Much has been written about the impact of social media in the careers industry, with plenty of accolades for the role of Twitter and LinkedIn in the job hunt.
Of course, there’s still many holdouts in the job-seeking community. But what about career professionals themselves?
Should your resume writer or career coach know how to use social media—and what are the implications of working with a service provider who is lacking this expertise?
Here are some ways (and reasons) to find a resume or career expert that can help you get faster results and higher-level interviews—all by supplying insider knowledge on leveraging social media:
First, find your expert using social media tools themselves.
Chances are, if you’re frequenting LinkedIn or Twitter, you’ll find a multitude of resume writers and other career professionals. Here is where you can perform some quick research on their social media savvy.
For LinkedIn, most professionals who are using the service to its fullest have grown their networks to include at least 100 contacts. Significantly less connections—say, 54—mean that you’ve encountered a newbie who recently dumped their address book into the site.
On Twitter, many people look for users that have a minimum of 1,000 followers as proof of their knowledge. While this number is arbitrary, you can at least get a feel for a provider’s expertise by reading a sampling of their Tweets and looking at how often their broadcasts are re-tweeted, which shows that they offer something of value to their network.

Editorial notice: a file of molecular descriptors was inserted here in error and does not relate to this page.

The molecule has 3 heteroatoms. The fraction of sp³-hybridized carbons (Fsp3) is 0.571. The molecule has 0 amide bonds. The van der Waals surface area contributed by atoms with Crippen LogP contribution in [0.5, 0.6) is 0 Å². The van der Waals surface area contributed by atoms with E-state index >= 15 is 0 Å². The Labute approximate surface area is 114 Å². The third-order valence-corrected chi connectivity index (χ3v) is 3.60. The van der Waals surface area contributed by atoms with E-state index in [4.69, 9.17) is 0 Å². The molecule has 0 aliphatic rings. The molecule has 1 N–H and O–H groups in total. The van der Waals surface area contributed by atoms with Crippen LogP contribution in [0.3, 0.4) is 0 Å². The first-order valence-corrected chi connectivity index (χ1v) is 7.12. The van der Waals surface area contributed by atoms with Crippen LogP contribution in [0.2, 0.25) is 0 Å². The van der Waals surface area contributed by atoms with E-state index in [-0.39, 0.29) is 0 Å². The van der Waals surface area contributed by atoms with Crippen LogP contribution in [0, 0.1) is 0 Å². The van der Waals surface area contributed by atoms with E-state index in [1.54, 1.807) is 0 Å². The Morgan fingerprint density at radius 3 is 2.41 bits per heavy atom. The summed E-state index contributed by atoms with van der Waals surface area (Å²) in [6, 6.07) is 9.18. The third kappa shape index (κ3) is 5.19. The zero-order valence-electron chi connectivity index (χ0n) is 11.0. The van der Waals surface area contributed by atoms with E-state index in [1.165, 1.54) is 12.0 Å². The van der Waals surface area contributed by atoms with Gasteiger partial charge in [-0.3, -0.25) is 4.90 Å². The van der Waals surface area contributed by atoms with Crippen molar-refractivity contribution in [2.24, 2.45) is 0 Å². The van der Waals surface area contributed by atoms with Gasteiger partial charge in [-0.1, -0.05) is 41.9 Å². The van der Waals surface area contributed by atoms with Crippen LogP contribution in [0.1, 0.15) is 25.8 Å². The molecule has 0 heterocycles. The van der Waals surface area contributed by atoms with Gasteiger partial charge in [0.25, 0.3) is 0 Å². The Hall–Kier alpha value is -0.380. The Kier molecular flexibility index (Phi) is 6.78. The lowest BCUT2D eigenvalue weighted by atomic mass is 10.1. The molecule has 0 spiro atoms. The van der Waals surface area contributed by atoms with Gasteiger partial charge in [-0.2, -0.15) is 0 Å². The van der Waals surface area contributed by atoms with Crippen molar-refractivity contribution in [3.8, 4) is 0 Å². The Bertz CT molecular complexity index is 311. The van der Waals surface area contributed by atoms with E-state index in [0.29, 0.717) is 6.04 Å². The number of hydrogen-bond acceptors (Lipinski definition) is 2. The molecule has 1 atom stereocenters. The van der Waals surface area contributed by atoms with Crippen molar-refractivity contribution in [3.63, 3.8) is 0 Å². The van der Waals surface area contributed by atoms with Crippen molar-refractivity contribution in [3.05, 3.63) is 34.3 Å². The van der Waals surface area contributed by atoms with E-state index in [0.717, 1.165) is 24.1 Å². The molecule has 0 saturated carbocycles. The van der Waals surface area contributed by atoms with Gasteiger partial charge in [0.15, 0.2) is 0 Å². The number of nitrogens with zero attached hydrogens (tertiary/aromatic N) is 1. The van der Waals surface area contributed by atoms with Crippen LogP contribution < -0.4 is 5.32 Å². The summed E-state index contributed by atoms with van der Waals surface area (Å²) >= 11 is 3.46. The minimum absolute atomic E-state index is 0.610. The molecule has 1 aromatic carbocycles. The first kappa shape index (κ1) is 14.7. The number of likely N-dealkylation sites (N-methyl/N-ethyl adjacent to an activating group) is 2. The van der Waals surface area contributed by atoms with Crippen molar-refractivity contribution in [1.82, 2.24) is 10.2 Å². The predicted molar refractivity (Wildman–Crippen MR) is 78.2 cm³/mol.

Take a look at the provider’s self-marketing efforts.
Can you quickly discern what a resume writer or career coach offers by reading THEIR LinkedIn profile?
Better yet, if you use a common search term in LinkedIn’s People Search (such as “resume writer” or “career coach”) does your provider show first- or second-page results? If you add their city of operation, do they come even close?
What this test tells you is whether your provider can create a keyword-specific LinkedIn profile that caters to online search functions.
While many resume writers spend time crafting social media profiles, these are only partially useful tools that serve as a backdrop when you’re Googled. You’ll also want to be found when employer don’t know your name, but they know what skills they seek.
In other words, a generically written profile (where your resume is simply dumped into the profile section) won’t help recruiters locate you based on your career goals, unless it is tuned for Search Engine Optimization (SEO).
Be sure to ask specific questions.
When you approach a resume writer or career coach purporting to help you navigate the complexities of job search in 2010, don’t be afraid to query a bit to find out how they propose to market you.
That’s right: I said market you. The most beautifully written resume or social media profile will not advance your job search unless it is actually seen. Would an ad for McDonald’s, however effective it may be, impress you if you never heard it on the radio?
Your career provider should offer information on how to increase your visibility, both online and off, with an assessment of how social media will play into your efforts. These methods can include instructions on how to build an attractive Twitter pitch, maximize your LinkedIn account settings, or address damaging online personal information.
Remember, the job search has changed for good! Recruiter contacts, resume distribution, and job boards are NOT considered prime sources for new jobs; therefore, the more your “PR campaign” uses the free online tools offered through social media avenues, the better.
In summary, social media—like it or hate it—has become an integral part of the routine for millions of business professionals. If you sense that your career coach or resume writer is not among them, then it may be time to find another resource.